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Required reading for all project managers and sponsors
on July 11, 2003
This volume may be the best one I have ever read on the subject of risk in the project arena. Kendrick has captured the best of current practical thinking on project risk and how to identify and manage it. And the author has carefully linked theory and practice to the Project Management Institute's "Project Mangement Body of Knowledge." In addition this book is exceedingly well written and very readable (a rarity in this genre).
Kendrick approaches risk identification from the perspective of the project manager in the areas of scope (project deliverables and product), resources (people, materials, and money), and schedule (time). He addresses each area in a separate chapter with practical advice on how to identify and document potential risks. An aspect of these three chapters I particularly appreciate is the depth of information that allows the reader to address each area of risk at different levels. Kendrick does this by providing an array of analytical tools. For example in Chapter 4, "Identifying Project Schedule Risks," the reader could use the list of common schedule risks and probably account for 80% of the schedule risks for their project, or move to a deeper analysis of risks associated with delays, dependencies, and errors in estimation. In the area of estimation the reader is presented with an array of estimating techniques that can be used as appropriate to detect potential risks in estimation.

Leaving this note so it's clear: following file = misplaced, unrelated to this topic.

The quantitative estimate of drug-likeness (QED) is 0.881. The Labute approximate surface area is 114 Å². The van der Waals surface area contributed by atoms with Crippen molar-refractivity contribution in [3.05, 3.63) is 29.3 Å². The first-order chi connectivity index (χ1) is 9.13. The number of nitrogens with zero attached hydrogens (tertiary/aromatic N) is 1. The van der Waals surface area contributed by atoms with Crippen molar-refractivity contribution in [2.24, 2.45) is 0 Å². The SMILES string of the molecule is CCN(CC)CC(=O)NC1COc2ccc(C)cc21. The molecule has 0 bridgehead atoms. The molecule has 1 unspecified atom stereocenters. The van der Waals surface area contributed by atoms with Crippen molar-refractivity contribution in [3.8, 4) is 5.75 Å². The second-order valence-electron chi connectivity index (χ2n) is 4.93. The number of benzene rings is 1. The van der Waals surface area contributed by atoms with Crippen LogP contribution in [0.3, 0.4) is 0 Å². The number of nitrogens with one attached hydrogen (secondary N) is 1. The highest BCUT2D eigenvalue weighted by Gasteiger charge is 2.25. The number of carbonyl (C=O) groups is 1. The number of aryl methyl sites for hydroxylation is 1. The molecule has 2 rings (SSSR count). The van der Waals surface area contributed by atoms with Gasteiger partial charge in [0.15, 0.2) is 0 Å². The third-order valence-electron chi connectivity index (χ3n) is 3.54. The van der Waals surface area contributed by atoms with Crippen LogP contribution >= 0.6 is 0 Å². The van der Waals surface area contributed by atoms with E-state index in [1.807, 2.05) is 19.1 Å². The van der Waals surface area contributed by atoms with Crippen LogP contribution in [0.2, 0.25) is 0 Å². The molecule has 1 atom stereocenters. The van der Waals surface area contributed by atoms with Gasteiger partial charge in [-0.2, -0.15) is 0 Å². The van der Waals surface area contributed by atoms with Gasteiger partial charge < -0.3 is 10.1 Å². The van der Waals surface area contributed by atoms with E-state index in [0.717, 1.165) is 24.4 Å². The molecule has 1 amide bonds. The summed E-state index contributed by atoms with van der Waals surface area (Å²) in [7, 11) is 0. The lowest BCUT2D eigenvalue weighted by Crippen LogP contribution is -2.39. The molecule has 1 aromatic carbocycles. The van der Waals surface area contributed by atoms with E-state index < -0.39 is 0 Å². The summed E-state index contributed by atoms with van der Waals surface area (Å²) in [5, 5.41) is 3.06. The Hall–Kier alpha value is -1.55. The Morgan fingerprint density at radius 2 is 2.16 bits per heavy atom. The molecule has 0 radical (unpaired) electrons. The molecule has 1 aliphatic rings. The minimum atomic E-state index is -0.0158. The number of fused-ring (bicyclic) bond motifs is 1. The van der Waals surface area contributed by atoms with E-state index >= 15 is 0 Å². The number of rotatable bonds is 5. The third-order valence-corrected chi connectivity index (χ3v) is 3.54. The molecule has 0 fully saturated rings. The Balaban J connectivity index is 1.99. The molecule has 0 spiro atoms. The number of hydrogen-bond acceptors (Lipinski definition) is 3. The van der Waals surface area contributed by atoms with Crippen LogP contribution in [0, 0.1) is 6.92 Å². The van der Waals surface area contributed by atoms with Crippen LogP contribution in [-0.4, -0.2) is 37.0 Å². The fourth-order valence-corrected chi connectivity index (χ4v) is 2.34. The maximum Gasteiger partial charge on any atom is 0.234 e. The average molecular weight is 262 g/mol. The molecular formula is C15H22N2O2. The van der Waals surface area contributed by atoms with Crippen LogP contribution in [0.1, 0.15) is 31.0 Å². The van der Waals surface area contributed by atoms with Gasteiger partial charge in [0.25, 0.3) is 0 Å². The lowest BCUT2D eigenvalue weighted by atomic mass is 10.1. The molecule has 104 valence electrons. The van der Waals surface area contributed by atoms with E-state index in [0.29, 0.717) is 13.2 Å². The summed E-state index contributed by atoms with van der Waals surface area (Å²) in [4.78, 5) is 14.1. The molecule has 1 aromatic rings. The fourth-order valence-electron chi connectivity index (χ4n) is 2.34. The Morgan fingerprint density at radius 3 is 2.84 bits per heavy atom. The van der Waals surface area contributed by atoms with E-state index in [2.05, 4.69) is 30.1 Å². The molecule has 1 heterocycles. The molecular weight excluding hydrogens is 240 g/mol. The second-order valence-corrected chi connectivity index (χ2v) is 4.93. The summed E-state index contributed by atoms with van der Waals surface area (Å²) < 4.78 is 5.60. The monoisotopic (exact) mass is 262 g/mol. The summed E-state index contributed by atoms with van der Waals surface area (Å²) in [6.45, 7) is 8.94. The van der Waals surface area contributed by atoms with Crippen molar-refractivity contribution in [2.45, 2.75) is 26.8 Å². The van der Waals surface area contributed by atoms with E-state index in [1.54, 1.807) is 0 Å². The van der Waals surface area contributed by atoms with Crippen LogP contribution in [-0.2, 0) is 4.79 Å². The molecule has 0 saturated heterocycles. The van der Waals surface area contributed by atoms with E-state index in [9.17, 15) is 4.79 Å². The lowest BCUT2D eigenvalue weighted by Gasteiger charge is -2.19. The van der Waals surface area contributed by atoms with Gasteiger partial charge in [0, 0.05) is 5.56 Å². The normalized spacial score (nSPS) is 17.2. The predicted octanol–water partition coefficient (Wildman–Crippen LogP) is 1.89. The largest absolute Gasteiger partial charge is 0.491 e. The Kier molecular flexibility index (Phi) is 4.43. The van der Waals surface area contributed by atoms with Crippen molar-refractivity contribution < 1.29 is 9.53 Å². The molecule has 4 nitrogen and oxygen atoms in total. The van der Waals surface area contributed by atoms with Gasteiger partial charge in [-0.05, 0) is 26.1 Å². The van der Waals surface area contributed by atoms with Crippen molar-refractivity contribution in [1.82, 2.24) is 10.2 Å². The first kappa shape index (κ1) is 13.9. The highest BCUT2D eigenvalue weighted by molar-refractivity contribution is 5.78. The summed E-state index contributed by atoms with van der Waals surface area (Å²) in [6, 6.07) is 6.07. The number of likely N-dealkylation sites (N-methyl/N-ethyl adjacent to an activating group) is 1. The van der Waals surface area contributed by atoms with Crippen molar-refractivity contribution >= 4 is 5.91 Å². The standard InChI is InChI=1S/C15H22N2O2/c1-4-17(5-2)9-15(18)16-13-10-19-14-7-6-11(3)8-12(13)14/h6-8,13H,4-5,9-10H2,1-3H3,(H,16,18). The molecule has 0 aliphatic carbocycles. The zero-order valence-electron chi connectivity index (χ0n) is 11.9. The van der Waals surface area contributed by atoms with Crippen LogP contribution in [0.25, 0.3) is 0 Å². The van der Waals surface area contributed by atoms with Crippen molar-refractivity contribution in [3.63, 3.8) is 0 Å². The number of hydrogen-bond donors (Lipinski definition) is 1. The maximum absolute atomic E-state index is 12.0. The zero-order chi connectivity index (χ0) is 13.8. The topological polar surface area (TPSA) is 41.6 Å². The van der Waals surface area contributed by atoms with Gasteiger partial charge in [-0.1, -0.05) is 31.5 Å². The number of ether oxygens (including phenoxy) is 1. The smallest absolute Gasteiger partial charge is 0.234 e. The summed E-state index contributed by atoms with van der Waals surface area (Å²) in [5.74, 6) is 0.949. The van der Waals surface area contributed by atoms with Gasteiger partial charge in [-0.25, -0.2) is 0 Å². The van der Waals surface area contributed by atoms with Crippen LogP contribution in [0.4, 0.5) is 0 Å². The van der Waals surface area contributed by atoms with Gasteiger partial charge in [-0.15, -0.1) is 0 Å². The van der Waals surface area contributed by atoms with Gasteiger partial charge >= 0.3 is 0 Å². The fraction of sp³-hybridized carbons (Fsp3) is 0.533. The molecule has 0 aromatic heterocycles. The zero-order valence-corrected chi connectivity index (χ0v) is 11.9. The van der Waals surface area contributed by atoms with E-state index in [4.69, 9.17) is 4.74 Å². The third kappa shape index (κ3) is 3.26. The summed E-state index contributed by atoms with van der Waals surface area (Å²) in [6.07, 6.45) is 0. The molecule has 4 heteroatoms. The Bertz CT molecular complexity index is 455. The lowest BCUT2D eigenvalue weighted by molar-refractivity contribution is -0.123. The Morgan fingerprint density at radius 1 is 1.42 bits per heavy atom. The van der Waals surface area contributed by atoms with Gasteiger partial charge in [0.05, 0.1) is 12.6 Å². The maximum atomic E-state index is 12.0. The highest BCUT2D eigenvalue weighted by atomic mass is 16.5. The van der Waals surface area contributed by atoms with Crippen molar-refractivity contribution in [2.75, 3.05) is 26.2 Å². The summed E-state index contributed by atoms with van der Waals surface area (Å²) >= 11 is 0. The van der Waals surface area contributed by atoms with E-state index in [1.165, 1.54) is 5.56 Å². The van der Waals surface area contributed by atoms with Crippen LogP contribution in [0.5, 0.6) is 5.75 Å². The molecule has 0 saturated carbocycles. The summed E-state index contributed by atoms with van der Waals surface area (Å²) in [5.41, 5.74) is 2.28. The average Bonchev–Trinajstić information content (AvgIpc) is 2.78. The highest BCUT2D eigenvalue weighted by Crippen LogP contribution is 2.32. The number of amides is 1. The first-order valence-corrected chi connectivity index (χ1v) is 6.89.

Chapter seven on "Quantifying and Analyzing Activity Risk" appears just in time. After reading the first six chapters the reader may throw up their hands and declare "I can't manage all of this!" As an experienced project manager, Kendrick gives us tools to help select the risks to manage. All potential risks on a project are not manageable or worth the time and effort to manage. This chapter gives sage advice on how to select the vital few.
A key element in Kendrick's approach is distinguishing what he calls "activity risk" from "project risk." It is easy for the project manager to focus on risks associated with various activities and forget the larger picture. In fact there may be times when the risks associated with each activity seem minor but when the project is viewed as a whole the project is very risky. Kendrick provides tools for quantifying and analyzing risk at the project level as well as a chapter on managing project level risk.
I end this review with three overall comments. First, pages 17-24 should be required reading for all senior managers and anyone who sponsors a project and there should be a test at the end. The biggest risk for too many projects is unknowing, unthinking, or uncaring managers who are driven by near term profits and stock prices. Second, readers should not be put off by Kendrick's inclusion of statistical and mathematical information. Such information comprises less than 5% of this book and it would be a shame to miss the other 95% due to a fear and loathing of numbers. Finally, if you can't find any other reason to read this gem, read it for the intriguing history of the building of the Panama Canal. If Kendrick ever decides to stop managing projects, he has a bright future as a writer of interesting history.